The UK Corporate Governance Code, best practice advice for the UK’s listed companies, states that “There should be a clear division of responsibilities at the head of the company between the running of the board and the executive responsibility for the running of the company’s business. No one individual should have unfettered powers of decision” – in other words companies should not combine the roles of Chief Executive and Chairman.
In firing its Chief Executive, Antony Jenkins and appointing Chairman John McFarlane as acting Chief Executive, Barclays Bank are flouting this key principle of the code by having one man in charge of both the board and the business.
Mr McFarlane, who took over the day-to-day running of Barclays on July 17, said there had been some “rumblings and concerns” from non-executive directors over the past few weeks and the decision was taken at a board meeting last night with the announcement made this morning (08/07/2015).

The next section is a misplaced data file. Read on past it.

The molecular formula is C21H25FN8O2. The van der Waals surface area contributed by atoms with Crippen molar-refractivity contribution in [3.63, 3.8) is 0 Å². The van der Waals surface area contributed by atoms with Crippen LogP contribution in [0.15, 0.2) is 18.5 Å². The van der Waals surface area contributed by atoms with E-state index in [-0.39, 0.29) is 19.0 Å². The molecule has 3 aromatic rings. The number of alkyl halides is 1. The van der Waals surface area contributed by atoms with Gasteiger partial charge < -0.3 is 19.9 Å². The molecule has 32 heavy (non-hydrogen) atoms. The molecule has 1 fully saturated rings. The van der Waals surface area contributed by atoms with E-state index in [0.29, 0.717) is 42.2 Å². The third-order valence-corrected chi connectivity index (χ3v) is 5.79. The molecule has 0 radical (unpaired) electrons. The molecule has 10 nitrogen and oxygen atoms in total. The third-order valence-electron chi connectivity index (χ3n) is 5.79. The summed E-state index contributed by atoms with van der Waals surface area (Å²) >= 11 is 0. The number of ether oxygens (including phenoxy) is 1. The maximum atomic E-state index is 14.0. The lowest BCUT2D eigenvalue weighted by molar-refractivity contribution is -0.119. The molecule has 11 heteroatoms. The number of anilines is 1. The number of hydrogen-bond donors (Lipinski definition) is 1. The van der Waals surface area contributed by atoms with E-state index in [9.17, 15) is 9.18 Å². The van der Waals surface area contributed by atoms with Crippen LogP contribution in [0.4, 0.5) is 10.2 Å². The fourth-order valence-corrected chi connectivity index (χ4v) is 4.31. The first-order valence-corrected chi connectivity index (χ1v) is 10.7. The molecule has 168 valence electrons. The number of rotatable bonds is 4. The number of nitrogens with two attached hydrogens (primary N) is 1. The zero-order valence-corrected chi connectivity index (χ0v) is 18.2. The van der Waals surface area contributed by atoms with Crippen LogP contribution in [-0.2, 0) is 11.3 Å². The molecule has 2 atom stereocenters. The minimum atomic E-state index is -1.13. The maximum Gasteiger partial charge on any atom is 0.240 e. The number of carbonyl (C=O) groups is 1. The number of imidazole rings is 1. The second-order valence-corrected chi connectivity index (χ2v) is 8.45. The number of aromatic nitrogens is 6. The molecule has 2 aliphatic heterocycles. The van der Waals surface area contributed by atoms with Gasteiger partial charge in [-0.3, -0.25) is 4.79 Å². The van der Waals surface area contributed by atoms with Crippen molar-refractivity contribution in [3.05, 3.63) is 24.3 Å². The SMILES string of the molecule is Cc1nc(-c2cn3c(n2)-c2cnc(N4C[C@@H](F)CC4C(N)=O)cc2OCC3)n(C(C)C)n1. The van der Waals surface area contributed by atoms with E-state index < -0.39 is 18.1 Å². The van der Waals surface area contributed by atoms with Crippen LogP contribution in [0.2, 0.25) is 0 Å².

Antony Jenkins leaves the bank with 12 months’ notice and will receive his current annual salary of £1.1 million, £950,000 in role-based pay and a pension of £363,000 a year.
Sir Michael Rake, Barclay’s senior non-executive director (SID), said: “I reflected long and hard on the issue of Group leadership and discussed this with each of the Non-Executive Directors. Notwithstanding Antony’s significant achievements, it became clear to all of us that a new set of skills were required for the period ahead.”
The board does not have a clear timetable for recruiting a new Chief Executive and would seem to be in no hurry to fill the role. It will be interesting to see what pressure is exerted by the Financial Reporting Council, the guardians of UK Corporate Governance, on the Barclays board to encourage them to resolve this unsatisfactory situation in a timely manner.